By Miriam Plotinsky
Most of us like to imagine that we are effective multitaskers, but research into human cognition says otherwise. The truth is, it is nearly impossible to do more than one thing well at a time, but people often expect it to happen anyway. As when children attempt the classic challenge of rubbing their bellies while patting the tops of their heads, at least one of those tasks is usually lacking in proficient execution.
With the move to hybrid instruction well underway in schools across the country, teachers are concerned about how to serve multiple populations in different places: to simultaneously and equitably teach students in the classroom and students working from home. While it might not be realistic to assume that every teacher can become an absolute hybrid aficionado, certain strategies help to ensure that all students, whether they join class from home or from school, get the attention they deserve.
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By Lorena Germán
Social justice is not a book that you teach. It is not a unit you explore with students. It is not a week-long, school-wide celebration during which you acknowledge diversity. These are all too often superficial attempts at having in-depth conversations that require nuance, time, and pause. While well-intentioned, this type of teaching may lead educators to think they’ve done the work because they spent an hour or day teaching one idea in a one-dimensional way. However, social justice is not a topic or a content area, but an ongoing action and fight for a better quality of life for all. Therefore, it requires actionable and tangible steps.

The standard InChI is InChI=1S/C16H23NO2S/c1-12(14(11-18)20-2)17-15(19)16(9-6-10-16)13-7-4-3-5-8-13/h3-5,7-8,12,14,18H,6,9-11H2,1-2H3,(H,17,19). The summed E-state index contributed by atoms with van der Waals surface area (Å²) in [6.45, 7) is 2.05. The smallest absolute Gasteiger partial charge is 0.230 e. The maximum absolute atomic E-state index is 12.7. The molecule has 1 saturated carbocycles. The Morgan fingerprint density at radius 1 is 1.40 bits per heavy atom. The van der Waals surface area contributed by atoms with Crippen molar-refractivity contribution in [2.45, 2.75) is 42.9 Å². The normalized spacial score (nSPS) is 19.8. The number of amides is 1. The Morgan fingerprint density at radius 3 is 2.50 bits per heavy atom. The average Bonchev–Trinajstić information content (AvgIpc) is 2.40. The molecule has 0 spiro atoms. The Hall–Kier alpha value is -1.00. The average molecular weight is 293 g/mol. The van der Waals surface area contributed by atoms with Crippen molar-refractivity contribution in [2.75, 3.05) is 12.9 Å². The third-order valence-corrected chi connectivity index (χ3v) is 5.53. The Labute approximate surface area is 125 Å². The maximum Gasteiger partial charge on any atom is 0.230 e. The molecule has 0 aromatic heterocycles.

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Children who have ADHD present predominantly with symptoms of inattention, hyperactivity, and impulsivity, or a combination of these symptoms. The disorder has had numerous names over the last several decades: minimal brain damage, minimal brain dysfunction, hyperkinetic reaction of childhood, attention- deficit disorder with or without hyperactivity, and, since 1987, attention- deficit/hyperactivity disorder (ADHD).
Symptom lists that are used for the diagnosis of ADHD are split into inattentive and hyperactive- impulsive criteria. If an individual has six or more symptoms from both lists, he or she would be diagnosed with ADHD, combined presentation. If an individual has six or more symptoms in one list but not the other, he or she would be considered to have ADHD, predominantly inattentive or ADHD, predominantly hyperactive- impulsive form.
Continue reading “ADHD: Recognizing the Symptoms”